**ACT is a former Bellwether client. It was not part of the Mathematica study but it has very similar correlations to first-year college outcomes.

Do New Common Core Test Results Tell Us Anything New?

What do new assessments aligned to the Common Core tell us? Not all much more than what we already knew. There are large and persistent achievement gaps. Not enough students score at high levels. Students who performed well on tests in the past continue to perform well today. In short, while the new assessments may re-introduce these conversations in certain places, we’re not seeing dramatically different storylines.

To see how scores differ in the Common Core era, I collected school-level data from Maine. I chose Maine because they’re a small state with a manageable number of schools, they were one of the 18 states using the new Smarter Balanced test this year, and because they have already made data available at the school level from tests given in the spring of 2015.

The graph below compares average math and reading proficiency rates over two time periods. The horizontal axis plots average proficiency rates from 2012-14 on Maine’s old assessments, while the vertical axis corresponds to average proficiency rates in Spring 2015 on the new Smarter Balanced assessments.* There are 447 dots, each representing one Maine public school with sufficient data in all four years. The solid black line represents the linear relationship between the two time periods.

ME proficiency rates_2012-15

(Click graph to enlarge)

There are a couple things to note about the graph. First is that, as has played out in many other places, proficiency rates fell. The average proficiency rate for these schools fell from 64 to 42 percent. While a number of schools saw average proficiency rates from 2012-14 in the 80s and even the 90s, no school scored above 82 percent this year (this shows up as white space at the top of the graph).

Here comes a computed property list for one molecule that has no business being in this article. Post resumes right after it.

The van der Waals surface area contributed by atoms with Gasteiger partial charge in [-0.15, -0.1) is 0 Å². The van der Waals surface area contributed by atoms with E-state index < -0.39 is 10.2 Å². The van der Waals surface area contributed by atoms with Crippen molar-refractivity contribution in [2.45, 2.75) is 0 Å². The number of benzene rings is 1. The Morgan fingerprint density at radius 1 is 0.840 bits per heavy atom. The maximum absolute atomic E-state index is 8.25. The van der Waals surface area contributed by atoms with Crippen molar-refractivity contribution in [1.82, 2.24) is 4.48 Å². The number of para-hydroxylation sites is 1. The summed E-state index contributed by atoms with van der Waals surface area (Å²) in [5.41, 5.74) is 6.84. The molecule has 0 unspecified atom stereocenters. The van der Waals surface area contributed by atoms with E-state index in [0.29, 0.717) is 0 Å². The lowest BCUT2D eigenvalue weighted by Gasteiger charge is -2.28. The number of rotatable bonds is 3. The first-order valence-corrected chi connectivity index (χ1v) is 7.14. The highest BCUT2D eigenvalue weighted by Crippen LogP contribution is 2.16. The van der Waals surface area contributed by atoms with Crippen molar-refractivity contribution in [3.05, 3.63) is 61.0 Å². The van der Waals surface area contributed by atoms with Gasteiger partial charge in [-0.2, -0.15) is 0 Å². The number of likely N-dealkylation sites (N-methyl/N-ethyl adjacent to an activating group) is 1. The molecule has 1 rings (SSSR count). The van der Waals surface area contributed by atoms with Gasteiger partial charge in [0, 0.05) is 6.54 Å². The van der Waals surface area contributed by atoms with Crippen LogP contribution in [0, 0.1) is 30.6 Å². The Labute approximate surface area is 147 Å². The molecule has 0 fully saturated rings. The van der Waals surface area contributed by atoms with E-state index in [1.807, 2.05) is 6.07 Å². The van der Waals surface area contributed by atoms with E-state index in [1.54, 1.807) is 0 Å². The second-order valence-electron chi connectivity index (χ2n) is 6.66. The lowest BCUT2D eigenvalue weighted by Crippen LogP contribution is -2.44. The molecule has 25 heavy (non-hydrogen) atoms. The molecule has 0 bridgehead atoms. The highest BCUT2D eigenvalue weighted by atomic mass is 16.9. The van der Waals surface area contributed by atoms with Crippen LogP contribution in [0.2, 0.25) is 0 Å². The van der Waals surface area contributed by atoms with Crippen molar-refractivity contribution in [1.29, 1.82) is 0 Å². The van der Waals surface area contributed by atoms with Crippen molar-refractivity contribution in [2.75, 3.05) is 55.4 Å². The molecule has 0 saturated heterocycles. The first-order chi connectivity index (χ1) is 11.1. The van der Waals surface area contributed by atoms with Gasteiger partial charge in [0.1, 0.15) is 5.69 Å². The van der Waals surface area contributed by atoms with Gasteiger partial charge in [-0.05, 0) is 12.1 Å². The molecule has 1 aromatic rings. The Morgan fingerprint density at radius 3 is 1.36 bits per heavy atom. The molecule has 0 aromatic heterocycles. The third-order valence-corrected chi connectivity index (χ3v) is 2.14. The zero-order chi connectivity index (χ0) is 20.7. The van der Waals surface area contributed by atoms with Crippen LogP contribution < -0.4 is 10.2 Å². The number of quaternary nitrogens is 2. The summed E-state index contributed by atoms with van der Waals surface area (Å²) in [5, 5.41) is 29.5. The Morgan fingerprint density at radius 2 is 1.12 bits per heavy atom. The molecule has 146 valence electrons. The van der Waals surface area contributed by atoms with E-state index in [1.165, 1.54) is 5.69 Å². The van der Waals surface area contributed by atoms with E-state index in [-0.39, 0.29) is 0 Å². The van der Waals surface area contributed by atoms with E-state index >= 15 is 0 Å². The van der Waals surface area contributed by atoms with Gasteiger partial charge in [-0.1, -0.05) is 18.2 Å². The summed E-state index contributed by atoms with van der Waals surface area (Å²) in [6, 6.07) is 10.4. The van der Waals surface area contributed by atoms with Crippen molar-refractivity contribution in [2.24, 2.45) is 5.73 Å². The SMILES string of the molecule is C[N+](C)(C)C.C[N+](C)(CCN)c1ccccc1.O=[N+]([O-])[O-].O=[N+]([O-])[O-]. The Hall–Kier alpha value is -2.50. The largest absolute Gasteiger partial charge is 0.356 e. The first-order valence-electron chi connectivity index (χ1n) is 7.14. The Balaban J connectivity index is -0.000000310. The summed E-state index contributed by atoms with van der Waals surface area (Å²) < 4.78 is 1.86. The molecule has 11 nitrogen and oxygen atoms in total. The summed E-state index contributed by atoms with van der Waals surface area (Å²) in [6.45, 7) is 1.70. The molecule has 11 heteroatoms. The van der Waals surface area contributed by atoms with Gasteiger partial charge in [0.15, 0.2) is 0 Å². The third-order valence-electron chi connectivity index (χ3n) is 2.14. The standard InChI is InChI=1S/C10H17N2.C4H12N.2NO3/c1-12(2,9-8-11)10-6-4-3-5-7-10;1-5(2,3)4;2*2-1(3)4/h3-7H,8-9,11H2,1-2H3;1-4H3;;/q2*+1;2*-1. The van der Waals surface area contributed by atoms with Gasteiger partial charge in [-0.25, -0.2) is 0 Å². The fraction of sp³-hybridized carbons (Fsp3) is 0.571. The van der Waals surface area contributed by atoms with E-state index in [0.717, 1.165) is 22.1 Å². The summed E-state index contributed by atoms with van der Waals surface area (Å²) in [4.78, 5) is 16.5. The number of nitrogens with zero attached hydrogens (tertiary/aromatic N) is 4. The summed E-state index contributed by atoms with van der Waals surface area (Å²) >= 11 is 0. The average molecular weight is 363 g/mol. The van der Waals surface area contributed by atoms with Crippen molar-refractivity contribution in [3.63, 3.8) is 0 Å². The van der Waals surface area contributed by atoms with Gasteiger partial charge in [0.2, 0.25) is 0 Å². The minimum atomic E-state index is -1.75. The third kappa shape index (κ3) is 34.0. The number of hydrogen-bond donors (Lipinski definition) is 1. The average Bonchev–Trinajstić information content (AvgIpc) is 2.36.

Second, there’s a strong linear relationship between the two sets of scores. The correlation between these time periods was .71, a fairly strong relationship. Schools that did well in the past also tended to do well, on a relative basis, in 2015.

So what does all this mean? A few thoughts: Continue reading

Why Legislative Words Matter

This one’s for all the aspiring policy wonks.

In Newark, NJ, the superintendent recently attempted to revoke the tenure rights of a group of teachers deemed ineffective. The state has a statute (“TEACHNJ”) of recent vintage permitting such things.

Kind of. Well, at least eventually.

One of the affected teachers contested the district’s decision, and an arbitrator sided with the teacher. It turns out that, in an arbitrator’s estimation at least, the statute technically took effect later than the district contends.

The arbitrator ruled that the statute’s language officially started the evaluations-with-state-mandated-consequences clock in 2013-14, not 2012-13. That means the district has only one annual performance evaluation of the teachers in question, not the two that are needed to invoke the state’s tenure-removal provision. So even though the district’s action comports with the spirit of the state law, this personnel decision was overturned, and the “remedy is reinstatement with full back pay and benefits.”

Because of the exact wording of legislative language, dozens of teachers are either–depending on your worldview–being indefensibly shielded from the law’s clear intent or rightly defended from an illegitimate administrative action.

If this law’s lack of specificity frustrates you, consider Section 5 of this North Carolina statute. So concerned that the state board would use its existing statutory and regulatory authority to procure an unpopular testing system (e.g. PARCC or SBAC), the legislature actually prohibits the board from acquiring any new assessment system until it is given new, explicit legislative permission to do so. The law goes even further, actually naming the kinds of tests that would probably be acceptable, (e.g. NAEP, SAT, ACT).

This is the endless tug of war between legislative authority and administrative discretion. In the former, a district gets its hand rapped for trying to squeeze too much power from what it considers sufficiently permissive language. In the latter, lawmakers craft uber-specific language to prevent the state school board from using its existing power to act against the legislature’s wishes.